species in the same vein as the more well-known
keystone sea star, P. ochraceus. Regardless of the
descriptors assigned to this species, the regulation of
COTS populations is likely to be a key factor in man-
agement of rapidly declining coral cover on the GBR,
and our work suggests that reduced concentrations
of phytoplankton may reduce the frequency of
cloning in this species and in turn reduce both re -
cruitment and dispersal of a voracious coral predator.
Acknowledgements. The research was supported by an Ian
Potter Foundation Grant from Lizard Island Research Sta-
tion, a facility of the Australian Museum, to M.B. and J.D.A.
E.L.R. was supported by a Fellowship of Graduate Student
Travel from The Society for Integrative and Comparative
Biology and an International Research Grant from the Reves
Center at the College of William and Mary. We thank the
Australian Marine Tourism Operators for collecting the
COTS, and OIRS staff for their support.
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Proofs received from author(s): January 12, 2019
  • Article
    Sea stars of the family Asterinidae are well known for their diverse life history strategies encompassing sexual reproduction through various larval forms, while others, all multi-armed species, through clonal asexual reproduction. For at least 25 years, a geographically isolated population of the minute (radius < 7 mm) tropical Pacific fissiparous asterinid, Ailsastra heteractis, has been locally abundant in a shallow water coral rubble habitat at One Tree Island, southern Great Barrier Reef. The population biology of this sea star was investigated over 14 years to characterise its asexual reproduction through fission (splitting in half) and to determine whether a size threshold is reached for an expected switch to sexual reproduction. Fission followed by regeneration was the dominant propagation mechanism generating individuals that varied in arm number (2–7) and length (0.5–6.9 mm). Recently split individuals were present year round with regenerating individuals being the most prevalent body form. Growth rates and fission activity, as measured by mean arm length, varied among months but with no overall pattern. Analyses of arm length data based on season indicated that fission activity was lowest in autumn. There was a positive correlation between the incidence of fission and air and water temperature with a decrease in the proportion of recently split individuals in winter and an increase in summer. Fission was present in all size classes with no evidence of a switch to a larger sexual morphotype with growth. Juvenile recruitment from sexual reproduction was not evident. Extensive searches did not reveal the presence of other populations of A. heteractis. The absence of recruitment and reproductive organs coupled with a stable population demography indicates that propagation by fission is the only reproductive mechanism for the A. heteractis population.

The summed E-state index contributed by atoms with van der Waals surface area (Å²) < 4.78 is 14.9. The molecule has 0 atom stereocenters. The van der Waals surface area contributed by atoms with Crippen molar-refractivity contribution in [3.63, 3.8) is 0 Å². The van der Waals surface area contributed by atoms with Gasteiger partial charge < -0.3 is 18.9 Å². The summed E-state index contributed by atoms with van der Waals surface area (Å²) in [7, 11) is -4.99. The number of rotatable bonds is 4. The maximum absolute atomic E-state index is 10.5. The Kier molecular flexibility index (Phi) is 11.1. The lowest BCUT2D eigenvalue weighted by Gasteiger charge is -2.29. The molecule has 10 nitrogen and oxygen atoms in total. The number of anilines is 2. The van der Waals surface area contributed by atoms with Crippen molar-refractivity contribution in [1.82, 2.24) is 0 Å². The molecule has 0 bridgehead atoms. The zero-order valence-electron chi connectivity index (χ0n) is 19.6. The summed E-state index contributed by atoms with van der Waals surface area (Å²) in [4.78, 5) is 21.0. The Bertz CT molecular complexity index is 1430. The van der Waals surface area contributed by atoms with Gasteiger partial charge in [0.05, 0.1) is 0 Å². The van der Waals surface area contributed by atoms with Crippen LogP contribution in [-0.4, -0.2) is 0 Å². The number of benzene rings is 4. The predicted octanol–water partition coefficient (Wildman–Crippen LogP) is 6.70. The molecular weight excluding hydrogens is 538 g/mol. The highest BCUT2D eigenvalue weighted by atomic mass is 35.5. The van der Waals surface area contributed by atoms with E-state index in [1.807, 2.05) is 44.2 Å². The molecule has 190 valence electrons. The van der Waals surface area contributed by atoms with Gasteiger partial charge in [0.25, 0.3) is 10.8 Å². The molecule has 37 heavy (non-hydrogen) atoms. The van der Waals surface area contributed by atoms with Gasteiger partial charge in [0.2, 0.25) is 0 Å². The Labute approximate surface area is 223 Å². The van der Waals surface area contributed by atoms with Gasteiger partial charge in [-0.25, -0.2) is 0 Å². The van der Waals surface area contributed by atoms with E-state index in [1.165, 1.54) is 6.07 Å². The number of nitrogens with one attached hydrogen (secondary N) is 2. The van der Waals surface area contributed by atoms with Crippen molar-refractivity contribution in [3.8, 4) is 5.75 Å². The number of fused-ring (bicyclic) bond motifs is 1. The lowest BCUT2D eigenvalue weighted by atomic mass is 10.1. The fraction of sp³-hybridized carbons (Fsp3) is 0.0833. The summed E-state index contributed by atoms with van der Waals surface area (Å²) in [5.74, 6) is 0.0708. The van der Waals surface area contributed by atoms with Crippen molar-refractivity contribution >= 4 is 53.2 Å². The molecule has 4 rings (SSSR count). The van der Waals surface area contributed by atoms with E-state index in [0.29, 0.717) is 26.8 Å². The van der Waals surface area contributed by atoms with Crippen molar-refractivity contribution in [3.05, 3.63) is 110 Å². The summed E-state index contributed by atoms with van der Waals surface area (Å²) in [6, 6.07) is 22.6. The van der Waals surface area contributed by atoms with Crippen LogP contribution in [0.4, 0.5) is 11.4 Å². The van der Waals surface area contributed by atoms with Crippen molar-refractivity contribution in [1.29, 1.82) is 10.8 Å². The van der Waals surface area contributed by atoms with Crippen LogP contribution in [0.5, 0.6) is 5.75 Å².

• Article